“It is not possible to stop human mobility, if you try to stop it with violence, we are responsible for genocide”
Leoluca Orlando, Mayor of Palermo
As a student of global politics, I learned huge amounts about colonialism, imperialism, trade, aid, debt and all the other issues that tend to cause the world’s problems. Above all though, I learned how complicit I was; how complicit we all are in perpetuating the political and economic conditions that allow such huge inequalities to persist, from the way we shop, to the way we eat and the way we travel.
Back then I believed that if we all knew; if we all really understood the damage that the way we lived had on those we couldn’t see, we would immediately radically readjust our way of life in the name of humanity. The Calais ‘migrant crisis’, however, proved me wrong.
Trying, as I do, to understand this world and the people in it, I pictured a scene where a family of desperate people seeking refuge arrive in a village. Do the people of this village a) think for a minute about where’s best for them to stay as there must be somewhere in the entire village that this one family can camp out in, explain the story to the local supermarket and maybe get them sorted out with some food until tomorrow when a longer term plan can be considered. Or b) um and ah about how terrible their plight is but also kind of shrug because you and your neighbours need your spare rooms for storage and their situation is sad but also you don’t really know these people. You might give them some food though, and if you come up with any ideas on how to help them, you will let them know. Or c) do you meet their arrival with rage and indignation, disgusted that they thought it was appropriate to turn up to your village in their hour of need (perhaps because it’s the most affluent village they knew of) and commit to showing as much hostility as possible so ‘their kind’ won’t get the impression they can survive here.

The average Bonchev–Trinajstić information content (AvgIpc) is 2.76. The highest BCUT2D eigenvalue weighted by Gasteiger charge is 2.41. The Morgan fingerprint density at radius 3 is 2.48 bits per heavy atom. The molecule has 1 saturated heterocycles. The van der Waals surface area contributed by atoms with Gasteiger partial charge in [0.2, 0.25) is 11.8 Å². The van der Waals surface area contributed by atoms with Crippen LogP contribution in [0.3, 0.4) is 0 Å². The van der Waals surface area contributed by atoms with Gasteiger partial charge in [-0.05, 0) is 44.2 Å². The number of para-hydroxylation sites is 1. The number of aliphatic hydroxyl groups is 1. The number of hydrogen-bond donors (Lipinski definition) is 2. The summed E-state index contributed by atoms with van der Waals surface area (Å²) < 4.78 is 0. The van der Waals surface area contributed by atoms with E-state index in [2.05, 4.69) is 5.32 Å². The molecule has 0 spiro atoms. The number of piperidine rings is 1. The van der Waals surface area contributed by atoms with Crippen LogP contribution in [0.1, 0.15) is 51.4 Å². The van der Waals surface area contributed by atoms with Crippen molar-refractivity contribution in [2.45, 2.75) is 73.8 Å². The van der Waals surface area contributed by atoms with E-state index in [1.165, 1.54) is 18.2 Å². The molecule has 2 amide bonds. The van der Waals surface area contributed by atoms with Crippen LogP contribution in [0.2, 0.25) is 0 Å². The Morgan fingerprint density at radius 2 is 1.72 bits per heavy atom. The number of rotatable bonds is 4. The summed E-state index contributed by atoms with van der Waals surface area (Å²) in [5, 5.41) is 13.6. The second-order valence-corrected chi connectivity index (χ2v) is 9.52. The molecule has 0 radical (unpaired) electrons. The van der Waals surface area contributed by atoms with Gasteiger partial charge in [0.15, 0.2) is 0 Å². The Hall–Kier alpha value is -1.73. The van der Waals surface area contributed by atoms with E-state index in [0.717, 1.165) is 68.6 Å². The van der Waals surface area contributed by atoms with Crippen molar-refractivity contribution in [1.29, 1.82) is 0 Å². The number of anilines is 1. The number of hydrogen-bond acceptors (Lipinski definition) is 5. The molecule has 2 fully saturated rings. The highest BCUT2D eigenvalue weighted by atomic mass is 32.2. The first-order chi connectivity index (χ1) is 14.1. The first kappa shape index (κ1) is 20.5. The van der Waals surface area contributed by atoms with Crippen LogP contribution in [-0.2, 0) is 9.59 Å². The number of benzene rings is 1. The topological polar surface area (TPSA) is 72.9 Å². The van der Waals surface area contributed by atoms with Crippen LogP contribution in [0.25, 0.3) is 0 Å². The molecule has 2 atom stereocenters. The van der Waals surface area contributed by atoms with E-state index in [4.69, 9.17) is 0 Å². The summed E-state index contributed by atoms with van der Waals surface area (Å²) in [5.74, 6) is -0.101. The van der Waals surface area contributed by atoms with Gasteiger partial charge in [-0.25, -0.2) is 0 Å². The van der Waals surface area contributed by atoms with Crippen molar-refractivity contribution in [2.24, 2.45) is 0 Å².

Knowing Britain, I thought option b) was the obvious choice. But no, no this time we’ve decided to do nothing in halves, and I’d say that c) best fits the recent reaction to the migrant crisis we now claim to be facing. Some may say that the difference between my analogy and the current situation is the scale of the arrival of the migrants to temporary camps in Calais. Really? 2000-5000 people between two countries of a combined population 130 million? Yawn, for want of a better word. Around 2000 babies are born every day in England and Wales alone, yet on February 29th headlines do not read “PANIC! POPULATION CRISIS RIFE AS UK TRIES TO COPE WITH 2000 EXTRA HUMANS”.
When my naïve, student self wanted nothing more than for the average citizen to see and understand the connections between our choices and the living conditions of the Chinese labourer or Palestinian child of war, it never occurred to me, not once, the fear that a threat to one’s ‘way of life’ could drum up. Neither did I consider that this fear could grow to such a magnitude and become so palpable that it would override the most basic human emotion of empathy.
Empathy, is all it would take to restore my faith in humanity. A sense of responsibility would simultaneously blow my mind and restore my faith in the education system (almost). When people migrate, they don’t simply pick a spot on a spinning globe (unless they are rich, white and adventurous). The movement of people follows the movement of capital. If we don’t want the migrants, we’ll have to give up the cash too. And if you think all this cash is ours because we earned it fair and square, think again.
Regarding this language of a looming threat that these swarms of migrants are supposedly posing, the politics of fear need toning down. As this title suggests, I’m as big a fan of hyperbole as anyone, but when I use such disproportionately dramatic language, I’m usually ridiculed and laughed at. The only fear these speeches incur for me, is the fear that these politicians are actually being taken seriously. Otherwise, I genuinely struggle to understand what it is I am supposed to be terrified of, what daily delights will be torn from me should more people come through the tunnel?
This government’s welfare cuts have made it crystal clear that they are not interested in the well-being of poor, brown people and seem committed to the idea that poor, brown people should have as few links to the state as possible. So if you are already more or less committed to the idea of ignoring the existence of poor, brown people, what difference does it make to you if there are a few more thousands of them? Besides, my recently gentrified area could frankly do with a few more poor, brown people to curb the enthusiasm of culture vultures and property developers who I consider far more of a looming threat to my way of life.